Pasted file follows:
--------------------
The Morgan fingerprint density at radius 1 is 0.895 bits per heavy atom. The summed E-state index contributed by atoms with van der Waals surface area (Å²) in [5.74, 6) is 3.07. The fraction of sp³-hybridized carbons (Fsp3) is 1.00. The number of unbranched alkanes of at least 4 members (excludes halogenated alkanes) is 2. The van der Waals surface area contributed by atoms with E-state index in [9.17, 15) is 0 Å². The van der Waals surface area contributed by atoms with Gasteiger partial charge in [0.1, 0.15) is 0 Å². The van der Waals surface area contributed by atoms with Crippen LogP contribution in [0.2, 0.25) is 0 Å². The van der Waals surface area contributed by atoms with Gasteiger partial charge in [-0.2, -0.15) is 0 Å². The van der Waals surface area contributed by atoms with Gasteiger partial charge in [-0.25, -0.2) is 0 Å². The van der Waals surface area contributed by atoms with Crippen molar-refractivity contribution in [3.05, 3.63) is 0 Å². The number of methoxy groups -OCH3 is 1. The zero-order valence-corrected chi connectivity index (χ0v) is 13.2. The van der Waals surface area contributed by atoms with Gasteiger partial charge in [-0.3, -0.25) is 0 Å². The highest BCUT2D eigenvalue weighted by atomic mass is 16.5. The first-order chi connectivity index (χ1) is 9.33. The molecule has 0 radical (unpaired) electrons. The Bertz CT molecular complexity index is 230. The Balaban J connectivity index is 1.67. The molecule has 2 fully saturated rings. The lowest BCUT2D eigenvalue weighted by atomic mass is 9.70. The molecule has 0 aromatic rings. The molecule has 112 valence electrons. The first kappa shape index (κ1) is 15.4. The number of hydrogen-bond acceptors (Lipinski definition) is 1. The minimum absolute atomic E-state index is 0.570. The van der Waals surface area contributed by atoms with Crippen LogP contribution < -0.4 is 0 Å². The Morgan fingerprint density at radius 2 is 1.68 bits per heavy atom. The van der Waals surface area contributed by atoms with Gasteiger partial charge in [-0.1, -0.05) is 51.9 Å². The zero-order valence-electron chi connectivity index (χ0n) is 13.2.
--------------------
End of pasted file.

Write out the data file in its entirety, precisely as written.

The Morgan fingerprint density at radius 1 is 0.895 bits per heavy atom. The summed E-state index contributed by atoms with van der Waals surface area (Å²) in [5.74, 6) is 3.07. The fraction of sp³-hybridized carbons (Fsp3) is 1.00. The number of unbranched alkanes of at least 4 members (excludes halogenated alkanes) is 2. The van der Waals surface area contributed by atoms with E-state index in [9.17, 15) is 0 Å². The van der Waals surface area contributed by atoms with Gasteiger partial charge in [0.1, 0.15) is 0 Å². The van der Waals surface area contributed by atoms with Crippen LogP contribution in [0.2, 0.25) is 0 Å². The van der Waals surface area contributed by atoms with Gasteiger partial charge in [-0.2, -0.15) is 0 Å². The van der Waals surface area contributed by atoms with Gasteiger partial charge in [-0.25, -0.2) is 0 Å². The van der Waals surface area contributed by atoms with Crippen molar-refractivity contribution in [3.05, 3.63) is 0 Å². The number of methoxy groups -OCH3 is 1. The zero-order valence-corrected chi connectivity index (χ0v) is 13.2. The van der Waals surface area contributed by atoms with Gasteiger partial charge in [-0.3, -0.25) is 0 Å². The highest BCUT2D eigenvalue weighted by atomic mass is 16.5. The first-order chi connectivity index (χ1) is 9.33. The molecule has 0 radical (unpaired) electrons. The Bertz CT molecular complexity index is 230. The Balaban J connectivity index is 1.67. The molecule has 2 fully saturated rings. The lowest BCUT2D eigenvalue weighted by atomic mass is 9.70. The molecule has 0 aromatic rings. The molecule has 112 valence electrons. The first kappa shape index (κ1) is 15.4. The number of hydrogen-bond acceptors (Lipinski definition) is 1. The minimum absolute atomic E-state index is 0.570. The van der Waals surface area contributed by atoms with Crippen LogP contribution < -0.4 is 0 Å². The Morgan fingerprint density at radius 2 is 1.68 bits per heavy atom. The van der Waals surface area contributed by atoms with Gasteiger partial charge in [-0.1, -0.05) is 51.9 Å². The zero-order valence-electron chi connectivity index (χ0n) is 13.2.